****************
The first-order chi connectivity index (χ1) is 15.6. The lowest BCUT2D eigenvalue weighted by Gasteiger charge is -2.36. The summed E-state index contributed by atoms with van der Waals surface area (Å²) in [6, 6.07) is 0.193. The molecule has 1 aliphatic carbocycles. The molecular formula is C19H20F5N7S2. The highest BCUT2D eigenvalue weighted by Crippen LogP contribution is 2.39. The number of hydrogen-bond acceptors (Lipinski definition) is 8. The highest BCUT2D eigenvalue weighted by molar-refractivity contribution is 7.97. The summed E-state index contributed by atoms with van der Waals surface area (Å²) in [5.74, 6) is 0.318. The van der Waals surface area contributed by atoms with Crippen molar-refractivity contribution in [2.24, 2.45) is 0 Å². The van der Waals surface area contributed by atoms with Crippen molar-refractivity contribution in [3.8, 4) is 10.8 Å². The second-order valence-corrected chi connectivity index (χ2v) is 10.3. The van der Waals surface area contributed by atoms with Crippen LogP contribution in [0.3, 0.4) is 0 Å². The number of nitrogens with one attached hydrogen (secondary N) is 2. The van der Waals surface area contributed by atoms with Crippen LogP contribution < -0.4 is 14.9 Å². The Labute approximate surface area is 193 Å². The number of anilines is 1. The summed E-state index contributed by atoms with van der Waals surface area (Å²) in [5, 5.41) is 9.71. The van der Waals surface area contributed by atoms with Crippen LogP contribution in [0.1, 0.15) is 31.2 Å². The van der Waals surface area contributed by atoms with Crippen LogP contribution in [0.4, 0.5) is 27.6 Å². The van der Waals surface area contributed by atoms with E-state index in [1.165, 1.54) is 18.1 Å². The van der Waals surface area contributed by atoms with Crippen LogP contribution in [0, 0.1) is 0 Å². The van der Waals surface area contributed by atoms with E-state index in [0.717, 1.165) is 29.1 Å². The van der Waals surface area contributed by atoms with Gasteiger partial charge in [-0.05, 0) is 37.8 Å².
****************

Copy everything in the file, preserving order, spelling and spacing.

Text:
The first-order chi connectivity index (χ1) is 15.6. The lowest BCUT2D eigenvalue weighted by Gasteiger charge is -2.36. The summed E-state index contributed by atoms with van der Waals surface area (Å²) in [6, 6.07) is 0.193. The molecule has 1 aliphatic carbocycles. The molecular formula is C19H20F5N7S2. The highest BCUT2D eigenvalue weighted by Crippen LogP contribution is 2.39. The number of hydrogen-bond acceptors (Lipinski definition) is 8. The highest BCUT2D eigenvalue weighted by molar-refractivity contribution is 7.97. The summed E-state index contributed by atoms with van der Waals surface area (Å²) in [5.74, 6) is 0.318. The van der Waals surface area contributed by atoms with Crippen molar-refractivity contribution in [2.24, 2.45) is 0 Å². The van der Waals surface area contributed by atoms with Crippen molar-refractivity contribution in [3.8, 4) is 10.8 Å². The second-order valence-corrected chi connectivity index (χ2v) is 10.3. The van der Waals surface area contributed by atoms with Crippen LogP contribution in [0.3, 0.4) is 0 Å². The number of nitrogens with one attached hydrogen (secondary N) is 2. The van der Waals surface area contributed by atoms with Crippen LogP contribution < -0.4 is 14.9 Å². The Labute approximate surface area is 193 Å². The number of anilines is 1. The summed E-state index contributed by atoms with van der Waals surface area (Å²) in [5, 5.41) is 9.71. The van der Waals surface area contributed by atoms with Crippen LogP contribution in [0.1, 0.15) is 31.2 Å². The van der Waals surface area contributed by atoms with Crippen LogP contribution in [0.4, 0.5) is 27.6 Å². The van der Waals surface area contributed by atoms with E-state index in [1.165, 1.54) is 18.1 Å². The van der Waals surface area contributed by atoms with Crippen LogP contribution in [0, 0.1) is 0 Å². The van der Waals surface area contributed by atoms with E-state index in [0.717, 1.165) is 29.1 Å². The van der Waals surface area contributed by atoms with Gasteiger partial charge in [-0.05, 0) is 37.8 Å².